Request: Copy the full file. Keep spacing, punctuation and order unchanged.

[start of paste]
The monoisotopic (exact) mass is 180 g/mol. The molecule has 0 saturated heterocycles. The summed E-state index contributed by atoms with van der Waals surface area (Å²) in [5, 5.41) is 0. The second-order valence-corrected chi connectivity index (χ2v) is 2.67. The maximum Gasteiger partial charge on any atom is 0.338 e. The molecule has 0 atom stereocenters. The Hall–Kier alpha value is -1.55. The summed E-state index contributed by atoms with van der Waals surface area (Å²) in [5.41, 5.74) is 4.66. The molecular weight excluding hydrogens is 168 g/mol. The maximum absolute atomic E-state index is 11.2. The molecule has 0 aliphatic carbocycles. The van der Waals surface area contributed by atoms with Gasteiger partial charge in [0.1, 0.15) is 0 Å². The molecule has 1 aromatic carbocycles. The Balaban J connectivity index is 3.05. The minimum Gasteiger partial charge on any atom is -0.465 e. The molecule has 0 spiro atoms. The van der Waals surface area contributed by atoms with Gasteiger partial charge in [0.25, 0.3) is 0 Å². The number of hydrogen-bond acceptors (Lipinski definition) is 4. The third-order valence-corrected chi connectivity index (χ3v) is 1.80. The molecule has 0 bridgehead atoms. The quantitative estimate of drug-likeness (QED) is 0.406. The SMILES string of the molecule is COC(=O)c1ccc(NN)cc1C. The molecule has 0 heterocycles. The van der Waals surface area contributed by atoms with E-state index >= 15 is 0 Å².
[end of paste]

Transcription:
The monoisotopic (exact) mass is 180 g/mol. The molecule has 0 saturated heterocycles. The summed E-state index contributed by atoms with van der Waals surface area (Å²) in [5, 5.41) is 0. The second-order valence-corrected chi connectivity index (χ2v) is 2.67. The maximum Gasteiger partial charge on any atom is 0.338 e. The molecule has 0 atom stereocenters. The Hall–Kier alpha value is -1.55. The summed E-state index contributed by atoms with van der Waals surface area (Å²) in [5.41, 5.74) is 4.66. The molecular weight excluding hydrogens is 168 g/mol. The maximum absolute atomic E-state index is 11.2. The molecule has 0 aliphatic carbocycles. The van der Waals surface area contributed by atoms with Gasteiger partial charge in [0.1, 0.15) is 0 Å². The molecule has 1 aromatic carbocycles. The Balaban J connectivity index is 3.05. The minimum Gasteiger partial charge on any atom is -0.465 e. The molecule has 0 spiro atoms. The van der Waals surface area contributed by atoms with Gasteiger partial charge in [0.25, 0.3) is 0 Å². The number of hydrogen-bond acceptors (Lipinski definition) is 4. The third-order valence-corrected chi connectivity index (χ3v) is 1.80. The molecule has 0 bridgehead atoms. The quantitative estimate of drug-likeness (QED) is 0.406. The SMILES string of the molecule is COC(=O)c1ccc(NN)cc1C. The molecule has 0 heterocycles. The van der Waals surface area contributed by atoms with E-state index >= 15 is 0 Å².